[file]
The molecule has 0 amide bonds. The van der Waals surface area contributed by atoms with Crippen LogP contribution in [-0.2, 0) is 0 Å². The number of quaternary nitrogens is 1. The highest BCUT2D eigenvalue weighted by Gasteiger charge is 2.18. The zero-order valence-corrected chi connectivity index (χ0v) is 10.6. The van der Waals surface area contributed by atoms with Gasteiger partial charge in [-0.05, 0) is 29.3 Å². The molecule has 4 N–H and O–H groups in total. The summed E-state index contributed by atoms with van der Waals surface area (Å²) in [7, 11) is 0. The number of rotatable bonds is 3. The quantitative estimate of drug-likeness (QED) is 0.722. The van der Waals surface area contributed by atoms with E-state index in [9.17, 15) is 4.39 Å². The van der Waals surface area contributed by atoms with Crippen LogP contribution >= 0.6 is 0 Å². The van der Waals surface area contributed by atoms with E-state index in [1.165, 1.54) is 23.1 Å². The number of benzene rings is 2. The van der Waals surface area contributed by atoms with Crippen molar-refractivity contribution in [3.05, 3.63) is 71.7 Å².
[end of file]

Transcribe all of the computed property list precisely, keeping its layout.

The molecule has 0 amide bonds. The van der Waals surface area contributed by atoms with Crippen LogP contribution in [-0.2, 0) is 0 Å². The number of quaternary nitrogens is 1. The highest BCUT2D eigenvalue weighted by Gasteiger charge is 2.18. The zero-order valence-corrected chi connectivity index (χ0v) is 10.6. The van der Waals surface area contributed by atoms with Gasteiger partial charge in [-0.05, 0) is 29.3 Å². The molecule has 4 N–H and O–H groups in total. The summed E-state index contributed by atoms with van der Waals surface area (Å²) in [7, 11) is 0. The number of rotatable bonds is 3. The quantitative estimate of drug-likeness (QED) is 0.722. The van der Waals surface area contributed by atoms with E-state index in [9.17, 15) is 4.39 Å². The van der Waals surface area contributed by atoms with Crippen LogP contribution >= 0.6 is 0 Å². The van der Waals surface area contributed by atoms with E-state index in [1.165, 1.54) is 23.1 Å². The number of benzene rings is 2. The van der Waals surface area contributed by atoms with Crippen molar-refractivity contribution in [3.05, 3.63) is 71.7 Å².